We'll know sometime late Thursday night if Philadelphia Union goalkeeper Faryd Mondragon's late, spectacular save against the Houston Dynamo on Sunday night means something for the team.

Despite a Roger Torres-led barrage of Houston's goal in the last 20 minutes, the Union lost the first leg of their MLS playoff series 2-1 at a noisy PPL Park in Chester, Pa.

The game was feisty, and carried that level of playoff intensity Union fans were hoping for. We just didn't get the result we wanted, but it wasn't for lack of trying. The Dynamo are a good team getting hot at the right time, and the Union can't be terribly upset being down one goal heading into the second leg Thursday (8:30 p.m., ESPN2).

Still, I can't get out of my head Union manager Peter Nowak's curious decision to start little-used Stefani Miglioranzi in a home leg. The supporters were pumped, and a bit of attacking verve would have been welcomed.

Instead, Nowak countered his attack-minded inclusion of striker Danny Mwanga in the lineup with the Miglioranzi head-scrathcer.

Then, a bit of Philly grit showed itself when Union left back Gabriel Farfan put his studs square in the face of a Houston player along the touchline. The TV replays didn't do Farfan any favors, and he was lucky to be shown just a yellow card. The Dynamo's Brad Davis, the league's assist leader, then curled a beautiful ball into the box.

Mondragon was rooted to his line, and a Dynamo header put Houtson up 1-0. Not the ideal start, obviously, but Philly's Sebastien Le Toux made it 1-1 almost immediately with a beautiful left-footed finish.

It was game on at that point, but a subsequent yellow card for the previously mentioned Miglioranzi as the result of an innocuous foul cut the Union's momentum.

At that point, Nowak's lineup choices seemed a mirror of his odd starting 11 against New York on Oct. 20. In that game, he called upon little used Zach Pfeffer, a 16-year-old academy player, in a game that could have seen the Union win the Eastern Conference with a win. Odd, but not unexpected when it comes to a Nowak team.

The midfield is never the same with Philly, and while that creates depth you hope by the time the playoffs roll around that there's a settled side. The players deserve that continuity, I think, and when no one can say who's in the starting 11 that's a problem.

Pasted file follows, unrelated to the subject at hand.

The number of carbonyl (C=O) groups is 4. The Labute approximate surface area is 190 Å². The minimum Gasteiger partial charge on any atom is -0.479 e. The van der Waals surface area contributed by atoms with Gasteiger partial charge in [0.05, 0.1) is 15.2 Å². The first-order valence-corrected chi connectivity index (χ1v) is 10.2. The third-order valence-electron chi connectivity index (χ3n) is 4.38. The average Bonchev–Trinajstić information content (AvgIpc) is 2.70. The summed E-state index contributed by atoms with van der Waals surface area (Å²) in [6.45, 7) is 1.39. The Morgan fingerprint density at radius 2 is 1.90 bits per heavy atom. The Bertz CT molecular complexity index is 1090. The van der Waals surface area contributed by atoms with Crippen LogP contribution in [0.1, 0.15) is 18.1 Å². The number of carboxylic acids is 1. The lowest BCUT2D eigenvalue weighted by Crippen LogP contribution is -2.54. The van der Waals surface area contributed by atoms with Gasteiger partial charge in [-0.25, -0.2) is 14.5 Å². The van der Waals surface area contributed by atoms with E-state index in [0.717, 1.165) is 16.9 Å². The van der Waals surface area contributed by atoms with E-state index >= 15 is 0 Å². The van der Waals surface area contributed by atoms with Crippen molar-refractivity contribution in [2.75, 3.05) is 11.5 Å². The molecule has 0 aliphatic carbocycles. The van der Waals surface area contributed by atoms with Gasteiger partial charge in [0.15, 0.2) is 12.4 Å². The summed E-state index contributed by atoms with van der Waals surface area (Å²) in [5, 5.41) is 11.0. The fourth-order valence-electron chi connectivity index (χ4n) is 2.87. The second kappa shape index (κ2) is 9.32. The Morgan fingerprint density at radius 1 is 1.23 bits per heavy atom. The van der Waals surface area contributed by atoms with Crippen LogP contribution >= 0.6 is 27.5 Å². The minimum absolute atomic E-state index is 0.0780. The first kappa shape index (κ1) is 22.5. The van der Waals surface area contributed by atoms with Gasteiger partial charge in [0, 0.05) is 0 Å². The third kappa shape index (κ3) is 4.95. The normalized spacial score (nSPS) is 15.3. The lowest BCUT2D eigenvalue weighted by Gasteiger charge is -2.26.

The Dynamo made it 2-1 with a beautiful through ball that split Union defenders Danny Califf and Carlos Valdes, followed by a finish that Mondragon couldn't do much about. The Colombian captain of the Union missed significant time with a broken finger, and there have been a few whispers that he's been a bit rusty.

But you have to go with a guy who's played for Turkish club Galatasaray in the Champions League over an untested rookie, and Mondragon would come up big later. The second half started slowly, but at least Valdes and right back Sheanon Williams were getting forward and adding some bite to the Union's attack.

Philly's substitutions were a hit-and-miss proposition. Torres was spectacular, and basically ran the show from his central-midfield slot. Striker Jack McInerney was OK, but tweener Freddy Adu was almost shockingly bad. He looks like he's playing with no confidence whatsoever, which makes him a bit of a liability at this point.

Well, on to that late Mondragon save. It was breathtakingly spectacular, and it kept the Union alive in this aggregate-goal series. And, it easily could have been 2-2 if Valdes' amazingly acrobatic, twisting, backwards header had just a little more loop about it right at the end.

But despite a plethora of Union corners, they were unable to will the ball into the net a second time. Adu, especially, had a few chances fall to him at the top of the box that he could do absolutely nothing with.

One interesting subplot heading into Thursday's second leg in Houston is the feud that broke out between Nowak and Houston manager Dominic Kinnear. TV replays showed words were exchanged between the two managers when it appeared Valdes raked his cleats across the head of a prone Houston player.

After the final whistle blew, Nowak appeared to wave goodbye sarcastically to Kinnear. It shouldn't overshadow the onfield drama as the week builds, but you never know. The Union are in a bit of a tough spot in how they approach the game. Do you go for a 1-0 win and try to force extra time and, eventually, penalty kicks?

Or, do you insert Torres into the lineup from the beginning and go all out for a two-goal win inside 90 minutes ... even if it means you leave yourself open to Houston's counterattacks or Davis' probing passes? It should make for some must-see TV on Thursday night. And, if you're a Union fan, you certainly wouldn't miss it for the world.